In this line of work, spending quality time with mind-numbing creations is something that comes with the territory. I wouldn’t want to change it for the world of course, but the more time I’ve spent time around cars, the more I’ve come to value well-built and well-balanced machines as much as I do those that walk the fine line between genius and insanity.
If you’ve got the necessary skills and the right parts for the job, it’s not hard to improve on something mediocre. But when the subject is an Evolution-grade Lancer from Mitsubishi’s famed stable of performance cars, making refinements without detriment takes a little more thought.
Which leads me to Cory Dryden’s 1999 Mitsubishi Lancer Evolution VI GSR – a clean-looking machine I spotted making quick work of Queensland Raceway’s full National circuit at November’s Downshift Circuit & Coffee event.
In a sea of other cars circulating the track, the Evo was conspicuous by its subtleties – a purposeful stance, non-descript looks (if that’s possible with an Evo VI!) and a no-fuss quick-spooling 4G63. I knew it would be worth taking a closer look and I’m kind of pleased I did.
You won’t find Cory’s Evo overly modified in any one area, but rather built upon Mitsubishi’s venerable rally-bred platform. And the sum of all those upgrades results in a tough street-legal and regularly street-driven package that’s more than capable of holding its own on the circuit.
Of course, when Cory purchased the Lancer five years ago his plan was slightly different. A couple of quick bolt-on modifications were always on the cards, but as builds so often go, one thing led to another and before he knew it, the car was being prepared with a purpose.
From an aesthetic standpoint, Mitsubishi got it absolutely right with the sixth generation Lancer Evolution. Cory thinks so, and saw absolutely no need to mess with aggressive factory appearance, or even the original Scotia White paintwork.
But beyond its factory Group A homologation upgrades, this is a car with plenty of tricks up its sleeve, created with a ‘do it once, do it right’ mantra, so I wasn’t at all surprised to find quality parts used throughout. What I didn’t expect was to see so many of them with Cory’s name stamped on them…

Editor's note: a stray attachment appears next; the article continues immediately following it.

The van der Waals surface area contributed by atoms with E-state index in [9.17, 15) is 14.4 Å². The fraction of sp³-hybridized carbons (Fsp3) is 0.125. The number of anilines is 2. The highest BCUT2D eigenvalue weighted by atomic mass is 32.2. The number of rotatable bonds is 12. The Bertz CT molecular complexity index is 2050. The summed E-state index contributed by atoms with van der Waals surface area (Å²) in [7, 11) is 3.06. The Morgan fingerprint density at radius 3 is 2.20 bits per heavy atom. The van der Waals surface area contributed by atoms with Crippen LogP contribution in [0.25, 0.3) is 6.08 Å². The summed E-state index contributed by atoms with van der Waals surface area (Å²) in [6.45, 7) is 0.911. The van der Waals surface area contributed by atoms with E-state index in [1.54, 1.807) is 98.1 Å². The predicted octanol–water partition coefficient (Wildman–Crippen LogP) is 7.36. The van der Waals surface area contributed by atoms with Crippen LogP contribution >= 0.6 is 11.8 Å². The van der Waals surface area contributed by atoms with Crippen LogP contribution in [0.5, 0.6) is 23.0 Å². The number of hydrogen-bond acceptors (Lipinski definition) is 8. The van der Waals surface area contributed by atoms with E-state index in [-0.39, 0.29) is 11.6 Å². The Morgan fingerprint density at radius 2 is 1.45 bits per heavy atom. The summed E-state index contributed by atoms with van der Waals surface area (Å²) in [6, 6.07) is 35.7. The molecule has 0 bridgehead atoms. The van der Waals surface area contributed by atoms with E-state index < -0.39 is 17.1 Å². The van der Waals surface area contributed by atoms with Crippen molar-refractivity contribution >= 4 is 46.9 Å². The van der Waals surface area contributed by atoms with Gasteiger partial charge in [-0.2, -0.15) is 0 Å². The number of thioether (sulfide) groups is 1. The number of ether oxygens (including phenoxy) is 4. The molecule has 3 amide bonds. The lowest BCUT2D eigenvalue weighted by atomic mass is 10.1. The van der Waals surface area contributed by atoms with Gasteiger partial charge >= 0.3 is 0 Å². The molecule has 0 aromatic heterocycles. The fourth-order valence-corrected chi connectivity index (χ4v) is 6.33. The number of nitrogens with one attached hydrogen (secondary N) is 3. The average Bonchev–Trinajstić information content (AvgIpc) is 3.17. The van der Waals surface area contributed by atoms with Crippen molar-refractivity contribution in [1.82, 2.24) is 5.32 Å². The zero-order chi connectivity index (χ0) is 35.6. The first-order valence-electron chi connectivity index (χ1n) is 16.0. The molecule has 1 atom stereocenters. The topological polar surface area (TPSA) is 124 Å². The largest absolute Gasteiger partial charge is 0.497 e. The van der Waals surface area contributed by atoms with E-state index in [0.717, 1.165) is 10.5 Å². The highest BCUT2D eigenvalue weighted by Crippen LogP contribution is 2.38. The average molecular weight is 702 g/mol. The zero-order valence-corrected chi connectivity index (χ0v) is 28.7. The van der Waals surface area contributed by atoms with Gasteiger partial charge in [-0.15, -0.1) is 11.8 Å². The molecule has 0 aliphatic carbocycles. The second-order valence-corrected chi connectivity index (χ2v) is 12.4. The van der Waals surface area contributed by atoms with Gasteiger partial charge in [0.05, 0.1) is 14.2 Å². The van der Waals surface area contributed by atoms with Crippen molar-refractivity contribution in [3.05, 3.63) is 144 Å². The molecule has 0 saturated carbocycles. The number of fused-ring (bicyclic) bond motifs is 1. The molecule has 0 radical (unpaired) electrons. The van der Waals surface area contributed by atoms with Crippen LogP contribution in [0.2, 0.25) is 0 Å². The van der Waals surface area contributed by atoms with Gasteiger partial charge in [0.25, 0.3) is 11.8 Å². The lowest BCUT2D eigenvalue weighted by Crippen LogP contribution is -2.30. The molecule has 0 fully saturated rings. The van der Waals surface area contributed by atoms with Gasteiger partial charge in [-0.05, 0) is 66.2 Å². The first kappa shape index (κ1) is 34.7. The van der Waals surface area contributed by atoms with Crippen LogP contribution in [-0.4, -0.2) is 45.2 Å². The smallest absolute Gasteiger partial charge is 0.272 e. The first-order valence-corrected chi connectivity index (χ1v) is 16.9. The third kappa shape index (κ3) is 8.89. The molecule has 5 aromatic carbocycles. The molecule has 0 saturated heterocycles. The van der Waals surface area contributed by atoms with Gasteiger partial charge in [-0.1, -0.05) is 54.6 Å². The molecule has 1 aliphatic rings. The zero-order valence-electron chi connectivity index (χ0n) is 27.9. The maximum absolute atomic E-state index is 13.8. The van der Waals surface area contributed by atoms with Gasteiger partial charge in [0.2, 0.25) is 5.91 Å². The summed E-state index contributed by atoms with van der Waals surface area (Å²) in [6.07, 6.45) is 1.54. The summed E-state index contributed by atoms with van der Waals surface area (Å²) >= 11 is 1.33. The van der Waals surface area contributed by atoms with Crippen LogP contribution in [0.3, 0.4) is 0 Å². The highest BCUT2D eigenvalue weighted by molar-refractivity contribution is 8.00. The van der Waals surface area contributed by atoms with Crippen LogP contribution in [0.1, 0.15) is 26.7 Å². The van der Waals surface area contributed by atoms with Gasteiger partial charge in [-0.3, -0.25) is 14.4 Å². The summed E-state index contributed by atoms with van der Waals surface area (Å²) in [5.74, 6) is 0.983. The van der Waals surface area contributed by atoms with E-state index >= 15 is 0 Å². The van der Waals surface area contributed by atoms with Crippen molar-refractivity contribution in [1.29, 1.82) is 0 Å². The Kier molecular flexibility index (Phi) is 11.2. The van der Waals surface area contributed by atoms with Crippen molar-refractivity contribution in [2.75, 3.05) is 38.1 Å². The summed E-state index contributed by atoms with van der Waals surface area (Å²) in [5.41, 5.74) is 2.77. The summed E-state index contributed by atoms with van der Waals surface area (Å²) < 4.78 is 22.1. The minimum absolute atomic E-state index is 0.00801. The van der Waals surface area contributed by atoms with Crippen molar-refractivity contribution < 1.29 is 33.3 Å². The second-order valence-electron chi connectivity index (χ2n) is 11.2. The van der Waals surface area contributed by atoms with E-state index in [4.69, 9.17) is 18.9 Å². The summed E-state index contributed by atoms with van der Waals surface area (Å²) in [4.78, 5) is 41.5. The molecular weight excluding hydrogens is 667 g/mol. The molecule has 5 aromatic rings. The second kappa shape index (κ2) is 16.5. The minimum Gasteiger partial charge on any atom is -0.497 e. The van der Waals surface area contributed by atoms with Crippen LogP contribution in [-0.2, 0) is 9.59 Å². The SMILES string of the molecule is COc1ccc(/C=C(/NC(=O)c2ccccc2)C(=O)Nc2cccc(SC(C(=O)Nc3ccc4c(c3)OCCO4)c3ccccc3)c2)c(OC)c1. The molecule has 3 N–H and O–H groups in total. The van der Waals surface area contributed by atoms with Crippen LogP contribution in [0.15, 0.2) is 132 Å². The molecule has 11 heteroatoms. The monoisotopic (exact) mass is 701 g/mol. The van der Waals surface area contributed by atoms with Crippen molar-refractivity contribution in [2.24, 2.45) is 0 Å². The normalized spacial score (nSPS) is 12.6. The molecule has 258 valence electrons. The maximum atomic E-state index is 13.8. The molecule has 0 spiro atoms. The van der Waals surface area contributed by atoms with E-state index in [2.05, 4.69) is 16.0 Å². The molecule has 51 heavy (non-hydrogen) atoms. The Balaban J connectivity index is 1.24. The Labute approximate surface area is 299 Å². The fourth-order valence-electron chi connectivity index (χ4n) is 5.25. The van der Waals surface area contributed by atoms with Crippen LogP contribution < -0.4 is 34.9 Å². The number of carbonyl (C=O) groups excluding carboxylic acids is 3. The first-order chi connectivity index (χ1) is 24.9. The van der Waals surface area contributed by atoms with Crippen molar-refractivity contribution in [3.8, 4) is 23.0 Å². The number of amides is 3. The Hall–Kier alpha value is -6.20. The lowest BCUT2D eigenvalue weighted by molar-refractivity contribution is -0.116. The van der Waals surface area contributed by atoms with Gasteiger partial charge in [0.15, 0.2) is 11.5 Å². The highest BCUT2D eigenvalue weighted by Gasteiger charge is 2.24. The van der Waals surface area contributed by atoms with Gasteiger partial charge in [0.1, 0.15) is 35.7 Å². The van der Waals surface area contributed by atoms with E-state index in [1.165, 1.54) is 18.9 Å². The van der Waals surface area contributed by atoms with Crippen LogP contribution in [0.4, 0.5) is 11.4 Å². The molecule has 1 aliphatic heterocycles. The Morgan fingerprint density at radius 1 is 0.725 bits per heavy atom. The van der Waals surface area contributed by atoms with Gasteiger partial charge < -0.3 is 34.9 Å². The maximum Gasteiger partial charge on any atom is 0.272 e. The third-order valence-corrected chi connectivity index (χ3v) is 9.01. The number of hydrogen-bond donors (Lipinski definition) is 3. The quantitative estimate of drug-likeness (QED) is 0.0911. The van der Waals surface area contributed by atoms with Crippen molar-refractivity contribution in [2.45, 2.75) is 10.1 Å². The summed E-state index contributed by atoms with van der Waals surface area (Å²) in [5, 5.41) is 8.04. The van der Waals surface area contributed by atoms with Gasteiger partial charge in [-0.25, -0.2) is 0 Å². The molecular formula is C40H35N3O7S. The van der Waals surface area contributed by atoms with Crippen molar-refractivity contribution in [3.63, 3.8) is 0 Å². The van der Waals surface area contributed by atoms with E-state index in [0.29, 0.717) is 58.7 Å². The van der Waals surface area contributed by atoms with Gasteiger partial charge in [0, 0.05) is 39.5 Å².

Actually, it’s his family name, but it was Cory and few of his friends that initially decided to build parts for their own cars that spurred the idea for a small, fun operation back in 2008. It’s still very much a part-time gig for Cory, but today Dryden Motorsports has customers from all over the world.
Naturally, a number of parts have been designed and engineered for the Evo variant, and Cory’s GSR has provided the perfect base for R&D purposes.So simple, so effective
The engine was always high on the priority list for Cory, and during a deployment with the Australian Army in Afghanistan, planning out what he wanted to achieve from the Mitsubishi’s venerable 2.0-litre DOHC 16-valve turbocharged powerplant was a welcome distraction from life living in a war zone. Eventually, he settled on a plan: a built 4G63 block was on its way from Slowboy Racing in Florida, USA, to Queensland, Australia.
On his return home, Cory enlisted the services of well-known competition engine builder JHH Racing (a company with ties to a number of high profile cars including Mercury Motorsport’s ‘NITTO’ Nissan Skyline BNR34 GT-R, the MightyMouse/101 Motorsport CR-X, and the Nemo Racing Evo) and the reinvention of this Evolution VI kicked into gear.
The 4G63 is one of those engines that responds extremely well to modifications, as long as you prod them in the right places with decent parts. Stroking to 2.3 litre provides a two-fold way to improve performance over the standard 2.0-litre in a street car build, bolstering low and mid-range torque and allowing a comparatively-sized turbo to spool up quicker. In this instance, Slowboy achieved the extra 300cc of capacity through a Manley 100mm forged crankshaft. Manley Pro Series Turbo Tuff I-beam forged rods and Manley Platinum Series lightweight forged pistons feature too, collectively creating a stronger and more reliable engine base to build upon.
JHH gave the engine’s DOHC 16-valve cylinder head a good going over too – enlarging and polishing the ports, fitting larger valves with GSC Power-Division Beehive springs and titanium retainers, and installing a pair of TX272 Kelford camshafts spun off Tomei adjustable gears.
To make the most of the internal upgrades and increased flowability, Cory settled on a turbocharger system that would provide a nice balance between efficiency and power-making, and found exactly what he was looking for stateside with an FB Black Evo IX upgrade from Forced Performance that retains a factory design with an internal wastegate. Local custom fabricator Quick Spool knocked up a tubular exhaust manifold to suit the turbo and Dryden Motorsport took care of the intercooler pipes required to plumb a large Hyperflow 610i bar-and-plate intercooler up front.